Another work in the exhibition, Endangered Species Coat (2007), is an ironic response to how clothing is used as a protective guard against harsh environmental conditions yet is constructed of (plush) endangered animals that have suffered at the expense of human consumption. A common theme that threads her works together is how clothing acts as an extension of personhood, revealing real-life implications without a physical body being present. 

Smith’s practice is not just limited to the manipulation of clothing, but also includes a variety of other mediums. She uses graphite and acrylic on board in her series Timelines (1999-2005) to track unseen aspects of the aging process in a systematic way, narrating the cycle of life through the transformation of what is worn overtime. In the Underpants and Undershirts series, a woman’s life is depicted chronologically through illustrations of intimate apparel. The drawings reveal the stages of a life from childhood through old age—from jogging and nursing bras to mastectomy bras—and explore how objects, specifically garments, are signifiers of the complex phases of life. Her sculptural clock, Don’t turn back, 1985, employs words and phrases to address the timely issue of reproductive rights. Don’t turn back the hands of time; protect women’s right to choose.

Smith’s work remains as fresh and pointed today as it was when she created it. By employing accessible materials and personal narrative, her works raise questions that go far beyond the usual concerns of “art.” She was prescient in her practice rooted in feminist criticism by critiquing the coded, subtle messages within the seemingly innocuous objects and events of everyday life. Mimi Smith’s works expand beyond feminist issues, interrogating contemporary politics, media and the language of art itself.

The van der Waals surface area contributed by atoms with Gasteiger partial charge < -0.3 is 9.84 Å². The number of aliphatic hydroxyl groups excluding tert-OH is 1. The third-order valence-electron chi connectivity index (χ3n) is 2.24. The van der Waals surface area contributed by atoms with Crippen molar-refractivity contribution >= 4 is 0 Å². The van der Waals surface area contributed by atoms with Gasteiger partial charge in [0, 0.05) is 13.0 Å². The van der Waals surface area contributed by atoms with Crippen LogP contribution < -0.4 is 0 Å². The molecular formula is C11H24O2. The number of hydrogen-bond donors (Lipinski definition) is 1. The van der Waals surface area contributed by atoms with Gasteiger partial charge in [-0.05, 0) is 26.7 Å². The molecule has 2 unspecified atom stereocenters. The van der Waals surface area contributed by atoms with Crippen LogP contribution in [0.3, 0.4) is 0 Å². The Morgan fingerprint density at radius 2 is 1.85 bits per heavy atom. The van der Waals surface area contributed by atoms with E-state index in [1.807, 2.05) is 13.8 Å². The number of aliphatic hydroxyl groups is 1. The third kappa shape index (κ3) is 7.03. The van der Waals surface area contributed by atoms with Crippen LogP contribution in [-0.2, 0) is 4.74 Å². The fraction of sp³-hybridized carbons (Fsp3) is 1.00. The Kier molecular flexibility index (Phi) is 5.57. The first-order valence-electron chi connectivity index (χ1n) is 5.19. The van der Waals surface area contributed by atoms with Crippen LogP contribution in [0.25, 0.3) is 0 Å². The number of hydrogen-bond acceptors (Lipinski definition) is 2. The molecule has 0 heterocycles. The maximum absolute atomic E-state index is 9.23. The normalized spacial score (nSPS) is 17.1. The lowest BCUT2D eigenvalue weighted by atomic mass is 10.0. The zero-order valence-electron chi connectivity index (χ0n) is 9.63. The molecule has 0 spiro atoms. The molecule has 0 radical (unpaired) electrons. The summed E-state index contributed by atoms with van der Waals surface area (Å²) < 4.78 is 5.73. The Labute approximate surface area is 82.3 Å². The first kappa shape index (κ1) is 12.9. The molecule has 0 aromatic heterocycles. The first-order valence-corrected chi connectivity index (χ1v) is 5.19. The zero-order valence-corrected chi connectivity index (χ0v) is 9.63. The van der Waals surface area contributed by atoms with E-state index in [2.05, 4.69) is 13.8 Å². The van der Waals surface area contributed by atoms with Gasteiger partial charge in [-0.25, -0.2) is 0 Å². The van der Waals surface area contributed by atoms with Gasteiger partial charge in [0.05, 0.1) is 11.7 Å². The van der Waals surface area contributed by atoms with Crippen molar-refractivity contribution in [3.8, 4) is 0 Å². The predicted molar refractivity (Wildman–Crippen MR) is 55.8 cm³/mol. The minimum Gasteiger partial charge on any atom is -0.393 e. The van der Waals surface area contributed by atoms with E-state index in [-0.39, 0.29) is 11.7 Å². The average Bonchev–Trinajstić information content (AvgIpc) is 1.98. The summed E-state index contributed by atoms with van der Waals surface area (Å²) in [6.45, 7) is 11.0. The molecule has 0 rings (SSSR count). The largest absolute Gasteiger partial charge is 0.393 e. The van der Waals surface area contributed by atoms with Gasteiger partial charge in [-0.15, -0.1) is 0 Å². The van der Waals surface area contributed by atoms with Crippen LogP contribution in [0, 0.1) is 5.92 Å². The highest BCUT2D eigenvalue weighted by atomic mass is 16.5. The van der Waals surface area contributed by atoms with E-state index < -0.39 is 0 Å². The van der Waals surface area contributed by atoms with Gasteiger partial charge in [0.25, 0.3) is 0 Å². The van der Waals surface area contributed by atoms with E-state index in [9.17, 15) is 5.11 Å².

Mimi Smith (b. 1942, Brookline, MA) received her MFA from Rutgers University in 1966 and her BFA from Massachusetts College of Art in 1963. Her work was included in the seminal exhibition WACK! Art and the Feminist Revolution (2007), curated by Connie Butler, and has been exhibited extensively throughout the United States, and internationally at such institutions as the New Museum, New York; The Museum of Modern Art, New York; Walker Art Center, Minneapolis; Harvard Art Museums, Cambridge, MA; Fine Arts Museums of San Francisco; Rhode Island School of Design, Providence; The Bronx Museum, NY; Hayward Gallery, London; and The Institute of Contemporary Art, Tokyo, among others. Smith has been awarded a Joan Mitchell Grant, a New York Foundation of the Arts Fellowship, and a National Endowment for the Arts Fellowship Grant. Smith’s works are in the collection of the Museum of Modern Art, New York; The Getty, Los Angeles; Spencer Museum of Art, Lawrence, KS; Fogg Art Museum, Harvard Art Museums, Cambridge, MA; The Museum of Art, Rhode Island School of Design, Providence, RI; The Institute of Contemporary Art, Tokyo, among others. Smith lives and works in New York City.

Luis De Jesus
Luis De Jesus Los Angeles

Luis De Jesus Los Angeles
2685 S. La Cienega Blvd.
Los Angeles, California